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;~t; Lewis C~Jlj(l832-;}898) (Oxford, England)
1\~stin Cauc9~{(if789--1857)(Paris, France)
Artliu.fCayley ('t~21,:r1895) (Cambridge, England)
Ga~~~l C~~erh70tt1752)(Switzerland)
Rent~~~cifrtes (1596l'~650) (Paris, France)
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William Rowan Hamilton.~~~~5) (Dublin, Ireland)
Charles Hermi
.22-1901} (Paris, France)
Camille JQJ!~'
838-1922) (Paris, France)
Joseph Louis',~grange(1~~.~J,~~~) (Turin, Italy)
Adrien Marie Legenare (17&~1~~~) (mUlo se, Paris, France,
Berlit1\ GeJ:itany)
Marc-Antoine des Chenes Par~e'V81 (1755-1
) (Paris, France)
. ,Hungary)
Friedrich Riesz (1880-1956) (.0
1.0. Rodrigues (born at the doh-century) (Paris, France)
P.F. Sarms (born a
d of thQ.,"leth -century)
(Perpignan, trasbourg, Ftahce
Erhard Schmidt (1876-1959) (Ber .
'~y)
Hermann Amandus Schwarz (184
. (Halle, G6ttingen,
Berlin, Ge
y)
James Joseph Sylvester (1814--1J)7) (UniveI:§jtyl){Vrrginia,
Charlottesville, VA, Johns HopkinaiUnivers~~8altimo MD) Preface This text was originally written for a one semester course in linear algebra at the (U.S.) sophomore undergraduate level, preferably directly
following a one variable calculus course, so that linear algebra could
be used in a course on multidimensional calculus and/or differential
equations. Students at this level generally have had little contact with
complex numbers or abstract mathematics, so the book deals almost exclusively with real finite-dimensional vector spaces, but in a setting and
formulation that permits easy generalization to abstract vector spaces.
The parallel complex theory is developed in part in the exercises.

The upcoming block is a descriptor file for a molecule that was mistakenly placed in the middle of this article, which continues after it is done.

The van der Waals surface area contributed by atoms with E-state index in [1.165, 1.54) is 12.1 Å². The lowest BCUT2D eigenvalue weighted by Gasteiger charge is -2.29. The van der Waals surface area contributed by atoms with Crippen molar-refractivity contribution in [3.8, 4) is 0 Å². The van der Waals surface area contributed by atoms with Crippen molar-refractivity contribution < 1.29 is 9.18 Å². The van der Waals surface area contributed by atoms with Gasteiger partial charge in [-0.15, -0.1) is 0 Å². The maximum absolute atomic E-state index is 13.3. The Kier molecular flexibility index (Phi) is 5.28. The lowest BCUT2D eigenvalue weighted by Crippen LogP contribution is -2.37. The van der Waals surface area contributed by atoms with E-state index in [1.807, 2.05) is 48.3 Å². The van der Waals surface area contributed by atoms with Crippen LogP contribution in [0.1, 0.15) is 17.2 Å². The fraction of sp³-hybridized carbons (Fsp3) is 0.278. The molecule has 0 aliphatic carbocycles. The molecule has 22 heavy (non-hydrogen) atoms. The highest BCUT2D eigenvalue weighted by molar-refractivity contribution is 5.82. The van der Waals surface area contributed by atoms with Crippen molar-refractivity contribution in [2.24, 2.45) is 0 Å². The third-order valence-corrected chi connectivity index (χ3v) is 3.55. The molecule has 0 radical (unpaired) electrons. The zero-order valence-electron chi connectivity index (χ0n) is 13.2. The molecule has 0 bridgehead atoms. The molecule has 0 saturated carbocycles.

The goal of the first two editions was the principal axis theorem for
real symmetric linear transformations. Twenty years of teaching in
Germany, where linear algebra is a one year course taken in the first
year of study at the university, has modified that goal. The principal
axis theorem becomes the first of two goals, and to be achieved as
originally planned in one semester, a more or less direct path is followed
to its proof. As a consequence there are many subjects that are not
developed, and this is intentional: this is only an introduction to linear
algebra. As compensation, a wide selection ofexamples of vector spaces
and linear transformations is presented, to serve as a testing ground
for the theory. Students with a need to learn more linear algebra
can do so in a course in abstract algebra, which is the appropriate
setting. Through this book they will be taken on an excursion to the
algebraic/analytic zoo, and introduced to some of the animals for the
first time. Further excursions can teach them more about the curious
habits of some of these remarkable creatures. In the second edition of the book I added, among other things, a safari
into the wilderness of canonical forms, where the hardy student could vii viii Preface pursue the Jordan form, which has become the second goal ofthis book,
with the tools developed in the preceding chapters. In this edition
I have added the tip of the iceberg of invariant theory to show that
linear algebra alone is not capable of solving these canonical forms
problems, even in the simplest case of 2 x 2 complex matrices.
Gottingen, Germany, February 1998 Larry Smitfi Contents Preface vii 1. Vectors in the Plane and in Space
1.1 First Steps
1.2 Exercises 1
1
12 2. Vector Spaces 15 2.1 Axioms for Vector Spaces . . . . . . . . . . . . . . . . . . . . . . . . . . . . . .
2.2 Cartesian (or Euclidean) Spaces.......................
2.3 Some Rules for Vector Algebra
2.4 Exercises 15
18
21
22 3. Examples of Vector Spaces 25 4. Subspaces 35 5. Linear Independence and Dependence 47 3.1 Three Basic Examples